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Suspect Citizens

Women, Virtue, and Vice in Backlash Politics

Jocelyn Boryczka

Publication Year: 2012

What drives the cycle of backlashes against women’s ongoing struggle for equality, freedom, and inclusion in American politics? In her innovative and provocative book, Suspect Citizens, Jocelyn Boryczka presents a feminist conceptual history that shows how American politics have largely defined women in terms of their reproductive and socializing functions. This framework not only denies women full citizenship, but also devalues the active political engagement of all citizens who place each other and their government under suspicion.

Developing the gendered dynamics of virtue and vice, Boryczka exposes the paradox of how women are perceived as both virtuous moral guardians and vice-ridden suspect citizens capable of jeopardizing the entire nation’s exceptional future. She uses wide-ranging examples from the Puritans and contemporary debates over sex education to S&M lesbian feminists and the ethics of care to show how to move beyond virtue and vice to a democratic feminist ethics.

Suspect Citizens advances a politics of collective responsibility and belonging.

Published by: Temple University Press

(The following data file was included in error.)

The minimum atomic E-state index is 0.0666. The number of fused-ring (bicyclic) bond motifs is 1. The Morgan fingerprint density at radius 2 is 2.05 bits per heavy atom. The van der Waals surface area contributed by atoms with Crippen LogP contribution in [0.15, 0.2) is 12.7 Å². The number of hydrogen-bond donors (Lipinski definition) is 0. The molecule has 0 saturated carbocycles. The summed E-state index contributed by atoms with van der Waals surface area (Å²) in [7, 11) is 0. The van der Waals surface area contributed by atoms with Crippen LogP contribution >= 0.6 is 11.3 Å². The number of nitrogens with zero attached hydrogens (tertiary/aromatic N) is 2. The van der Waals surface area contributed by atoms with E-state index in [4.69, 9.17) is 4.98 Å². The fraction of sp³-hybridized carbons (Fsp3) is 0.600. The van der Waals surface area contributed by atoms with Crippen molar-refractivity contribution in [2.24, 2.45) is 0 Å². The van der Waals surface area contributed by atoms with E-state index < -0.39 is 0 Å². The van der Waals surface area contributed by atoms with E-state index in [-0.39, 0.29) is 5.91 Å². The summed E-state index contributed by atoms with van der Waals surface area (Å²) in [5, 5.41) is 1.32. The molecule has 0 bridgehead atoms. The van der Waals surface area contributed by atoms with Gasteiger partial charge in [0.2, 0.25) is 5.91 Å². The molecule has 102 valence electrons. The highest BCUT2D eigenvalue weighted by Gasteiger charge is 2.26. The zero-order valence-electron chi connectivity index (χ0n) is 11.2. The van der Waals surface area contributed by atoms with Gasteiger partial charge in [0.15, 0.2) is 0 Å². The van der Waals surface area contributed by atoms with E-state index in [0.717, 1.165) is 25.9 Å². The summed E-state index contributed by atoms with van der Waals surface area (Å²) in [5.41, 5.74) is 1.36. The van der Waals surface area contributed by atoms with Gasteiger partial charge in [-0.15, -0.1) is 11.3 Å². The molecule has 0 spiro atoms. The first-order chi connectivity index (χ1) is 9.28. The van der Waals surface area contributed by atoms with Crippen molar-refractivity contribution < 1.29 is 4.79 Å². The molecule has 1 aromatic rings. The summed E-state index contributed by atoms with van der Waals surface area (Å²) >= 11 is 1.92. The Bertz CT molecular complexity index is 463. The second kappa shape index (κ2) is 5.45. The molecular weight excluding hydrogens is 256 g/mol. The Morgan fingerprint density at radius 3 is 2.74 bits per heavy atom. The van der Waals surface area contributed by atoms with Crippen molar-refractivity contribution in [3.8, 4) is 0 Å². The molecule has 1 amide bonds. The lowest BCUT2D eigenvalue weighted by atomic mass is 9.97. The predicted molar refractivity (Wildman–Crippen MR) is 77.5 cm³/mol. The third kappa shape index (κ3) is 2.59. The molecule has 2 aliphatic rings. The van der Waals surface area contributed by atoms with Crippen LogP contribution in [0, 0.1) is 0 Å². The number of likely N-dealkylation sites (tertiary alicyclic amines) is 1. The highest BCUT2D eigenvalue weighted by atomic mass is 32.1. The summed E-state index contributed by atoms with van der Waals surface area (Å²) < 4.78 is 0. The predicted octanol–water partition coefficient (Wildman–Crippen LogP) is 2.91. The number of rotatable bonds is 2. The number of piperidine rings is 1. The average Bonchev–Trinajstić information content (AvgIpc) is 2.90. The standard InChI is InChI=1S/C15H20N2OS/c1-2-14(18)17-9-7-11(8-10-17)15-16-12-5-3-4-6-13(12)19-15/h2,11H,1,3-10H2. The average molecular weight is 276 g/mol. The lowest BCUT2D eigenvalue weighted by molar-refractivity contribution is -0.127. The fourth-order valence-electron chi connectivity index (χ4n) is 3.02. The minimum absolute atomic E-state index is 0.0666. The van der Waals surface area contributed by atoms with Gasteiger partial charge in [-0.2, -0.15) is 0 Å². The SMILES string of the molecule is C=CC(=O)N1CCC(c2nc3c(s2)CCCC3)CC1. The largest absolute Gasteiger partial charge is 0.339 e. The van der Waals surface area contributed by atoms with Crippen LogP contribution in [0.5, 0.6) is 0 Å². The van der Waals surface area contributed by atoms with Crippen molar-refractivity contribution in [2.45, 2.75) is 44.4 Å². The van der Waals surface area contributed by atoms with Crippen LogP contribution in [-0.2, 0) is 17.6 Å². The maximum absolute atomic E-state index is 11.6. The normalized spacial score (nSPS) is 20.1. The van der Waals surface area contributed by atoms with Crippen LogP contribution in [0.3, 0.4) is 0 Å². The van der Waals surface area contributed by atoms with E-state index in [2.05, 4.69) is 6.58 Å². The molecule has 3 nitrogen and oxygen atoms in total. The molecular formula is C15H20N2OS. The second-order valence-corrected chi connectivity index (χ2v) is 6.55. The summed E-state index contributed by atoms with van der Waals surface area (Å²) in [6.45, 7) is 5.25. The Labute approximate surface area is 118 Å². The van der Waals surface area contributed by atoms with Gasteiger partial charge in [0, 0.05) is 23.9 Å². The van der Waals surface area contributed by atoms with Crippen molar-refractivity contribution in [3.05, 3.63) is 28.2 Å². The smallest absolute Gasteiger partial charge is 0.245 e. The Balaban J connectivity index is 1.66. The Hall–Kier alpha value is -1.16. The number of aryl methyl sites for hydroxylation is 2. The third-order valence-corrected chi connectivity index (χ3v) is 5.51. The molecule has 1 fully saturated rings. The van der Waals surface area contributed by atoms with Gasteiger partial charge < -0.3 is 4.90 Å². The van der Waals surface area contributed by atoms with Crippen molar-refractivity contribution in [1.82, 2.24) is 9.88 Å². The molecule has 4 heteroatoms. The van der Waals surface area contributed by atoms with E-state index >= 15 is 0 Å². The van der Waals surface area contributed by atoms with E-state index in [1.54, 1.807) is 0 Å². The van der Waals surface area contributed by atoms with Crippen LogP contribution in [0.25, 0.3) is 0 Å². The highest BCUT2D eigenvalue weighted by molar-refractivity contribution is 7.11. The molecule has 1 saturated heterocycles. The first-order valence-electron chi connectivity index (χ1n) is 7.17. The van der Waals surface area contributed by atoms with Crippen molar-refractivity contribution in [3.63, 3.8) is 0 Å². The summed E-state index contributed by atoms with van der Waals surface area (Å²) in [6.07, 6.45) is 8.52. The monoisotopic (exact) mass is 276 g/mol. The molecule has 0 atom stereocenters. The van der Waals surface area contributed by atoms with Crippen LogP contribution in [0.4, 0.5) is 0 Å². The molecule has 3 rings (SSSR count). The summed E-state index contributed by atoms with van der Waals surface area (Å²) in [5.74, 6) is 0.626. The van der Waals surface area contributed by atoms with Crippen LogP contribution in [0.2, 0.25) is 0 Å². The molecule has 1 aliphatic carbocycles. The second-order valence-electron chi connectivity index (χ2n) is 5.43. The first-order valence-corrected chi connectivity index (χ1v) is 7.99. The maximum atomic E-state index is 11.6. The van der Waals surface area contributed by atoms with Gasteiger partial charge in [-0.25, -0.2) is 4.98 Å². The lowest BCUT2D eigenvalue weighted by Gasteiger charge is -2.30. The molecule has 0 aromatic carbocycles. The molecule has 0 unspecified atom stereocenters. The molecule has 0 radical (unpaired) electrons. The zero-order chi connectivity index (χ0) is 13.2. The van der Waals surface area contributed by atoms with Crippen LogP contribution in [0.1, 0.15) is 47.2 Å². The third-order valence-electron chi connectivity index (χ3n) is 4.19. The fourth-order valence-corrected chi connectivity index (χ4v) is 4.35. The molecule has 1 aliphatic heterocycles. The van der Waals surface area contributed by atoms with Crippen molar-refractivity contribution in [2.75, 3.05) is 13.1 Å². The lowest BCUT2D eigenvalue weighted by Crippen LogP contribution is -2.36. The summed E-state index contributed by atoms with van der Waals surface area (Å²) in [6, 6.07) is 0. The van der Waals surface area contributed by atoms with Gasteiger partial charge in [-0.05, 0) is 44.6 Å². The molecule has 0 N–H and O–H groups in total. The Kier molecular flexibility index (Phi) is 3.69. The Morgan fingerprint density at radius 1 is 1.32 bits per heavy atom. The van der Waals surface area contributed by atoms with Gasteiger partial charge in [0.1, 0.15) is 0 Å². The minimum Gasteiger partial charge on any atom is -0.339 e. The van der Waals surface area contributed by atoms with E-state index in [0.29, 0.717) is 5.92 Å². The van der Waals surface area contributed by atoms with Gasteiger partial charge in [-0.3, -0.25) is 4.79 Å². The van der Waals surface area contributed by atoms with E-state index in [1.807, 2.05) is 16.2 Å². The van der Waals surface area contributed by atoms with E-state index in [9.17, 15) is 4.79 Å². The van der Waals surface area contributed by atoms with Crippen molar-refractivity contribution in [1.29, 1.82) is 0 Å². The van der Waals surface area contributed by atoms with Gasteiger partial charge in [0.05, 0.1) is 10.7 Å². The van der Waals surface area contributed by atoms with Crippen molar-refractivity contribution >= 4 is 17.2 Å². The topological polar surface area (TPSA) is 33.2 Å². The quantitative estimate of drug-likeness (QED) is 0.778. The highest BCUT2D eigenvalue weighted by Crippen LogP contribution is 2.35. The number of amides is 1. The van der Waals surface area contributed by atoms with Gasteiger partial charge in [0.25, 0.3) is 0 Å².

Cover

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p. c-c

Title Page, Copyright Page

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pp. i-vi

Contents

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pp. vii-x

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Acknowledgments

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pp. xi-xiv

Projects such as this one result from the support and engagement of so many that acknowledging them all is a nearly impossible task. Here I recognize some of the people and institutions that factored significantly in the process of bringing this project to completion....

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Introduction: Moral Guardians but Suspect Citizens: Women, Virtue, and Vice in the Western Political Imaginary

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pp. 1-25